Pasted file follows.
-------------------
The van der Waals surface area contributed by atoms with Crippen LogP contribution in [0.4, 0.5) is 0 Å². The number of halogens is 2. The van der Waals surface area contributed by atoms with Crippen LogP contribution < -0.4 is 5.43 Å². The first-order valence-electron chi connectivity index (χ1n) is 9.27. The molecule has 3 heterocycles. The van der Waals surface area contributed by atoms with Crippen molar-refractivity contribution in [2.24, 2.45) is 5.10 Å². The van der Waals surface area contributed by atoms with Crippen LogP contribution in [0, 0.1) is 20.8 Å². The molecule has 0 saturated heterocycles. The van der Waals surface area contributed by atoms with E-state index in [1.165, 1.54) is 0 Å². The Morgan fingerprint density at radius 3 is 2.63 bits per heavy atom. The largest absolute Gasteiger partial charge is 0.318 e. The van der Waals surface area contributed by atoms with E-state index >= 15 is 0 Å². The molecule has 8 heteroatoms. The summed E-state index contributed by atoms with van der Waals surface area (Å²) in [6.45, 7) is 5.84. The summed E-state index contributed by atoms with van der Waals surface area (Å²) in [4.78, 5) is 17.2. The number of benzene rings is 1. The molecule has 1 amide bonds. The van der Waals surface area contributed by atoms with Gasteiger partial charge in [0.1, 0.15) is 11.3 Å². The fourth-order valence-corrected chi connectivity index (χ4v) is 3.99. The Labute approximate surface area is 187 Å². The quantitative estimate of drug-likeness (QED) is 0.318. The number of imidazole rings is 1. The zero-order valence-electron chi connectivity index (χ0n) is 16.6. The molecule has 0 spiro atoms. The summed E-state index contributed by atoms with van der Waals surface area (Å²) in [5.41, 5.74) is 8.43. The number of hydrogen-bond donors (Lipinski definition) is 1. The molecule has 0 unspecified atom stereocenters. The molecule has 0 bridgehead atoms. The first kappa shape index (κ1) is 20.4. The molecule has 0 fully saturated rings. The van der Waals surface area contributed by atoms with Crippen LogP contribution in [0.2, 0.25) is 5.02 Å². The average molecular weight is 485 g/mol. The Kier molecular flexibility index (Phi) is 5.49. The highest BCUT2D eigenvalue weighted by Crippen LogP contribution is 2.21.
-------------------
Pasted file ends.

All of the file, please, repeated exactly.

The van der Waals surface area contributed by atoms with Crippen LogP contribution in [0.4, 0.5) is 0 Å². The number of halogens is 2. The van der Waals surface area contributed by atoms with Crippen LogP contribution < -0.4 is 5.43 Å². The first-order valence-electron chi connectivity index (χ1n) is 9.27. The molecule has 3 heterocycles. The van der Waals surface area contributed by atoms with Crippen molar-refractivity contribution in [2.24, 2.45) is 5.10 Å². The van der Waals surface area contributed by atoms with Crippen LogP contribution in [0, 0.1) is 20.8 Å². The molecule has 0 saturated heterocycles. The van der Waals surface area contributed by atoms with E-state index in [1.165, 1.54) is 0 Å². The Morgan fingerprint density at radius 3 is 2.63 bits per heavy atom. The largest absolute Gasteiger partial charge is 0.318 e. The van der Waals surface area contributed by atoms with E-state index >= 15 is 0 Å². The molecule has 8 heteroatoms. The summed E-state index contributed by atoms with van der Waals surface area (Å²) in [6.45, 7) is 5.84. The summed E-state index contributed by atoms with van der Waals surface area (Å²) in [4.78, 5) is 17.2. The number of benzene rings is 1. The molecule has 1 amide bonds. The van der Waals surface area contributed by atoms with Gasteiger partial charge in [0.1, 0.15) is 11.3 Å². The fourth-order valence-corrected chi connectivity index (χ4v) is 3.99. The Labute approximate surface area is 187 Å². The quantitative estimate of drug-likeness (QED) is 0.318. The number of imidazole rings is 1. The zero-order valence-electron chi connectivity index (χ0n) is 16.6. The molecule has 0 spiro atoms. The summed E-state index contributed by atoms with van der Waals surface area (Å²) in [5.41, 5.74) is 8.43. The number of hydrogen-bond donors (Lipinski definition) is 1. The molecule has 0 unspecified atom stereocenters. The molecule has 0 bridgehead atoms. The first kappa shape index (κ1) is 20.4. The molecule has 0 fully saturated rings. The van der Waals surface area contributed by atoms with Crippen LogP contribution in [0.2, 0.25) is 5.02 Å². The average molecular weight is 485 g/mol. The Kier molecular flexibility index (Phi) is 5.49. The highest BCUT2D eigenvalue weighted by Crippen LogP contribution is 2.21.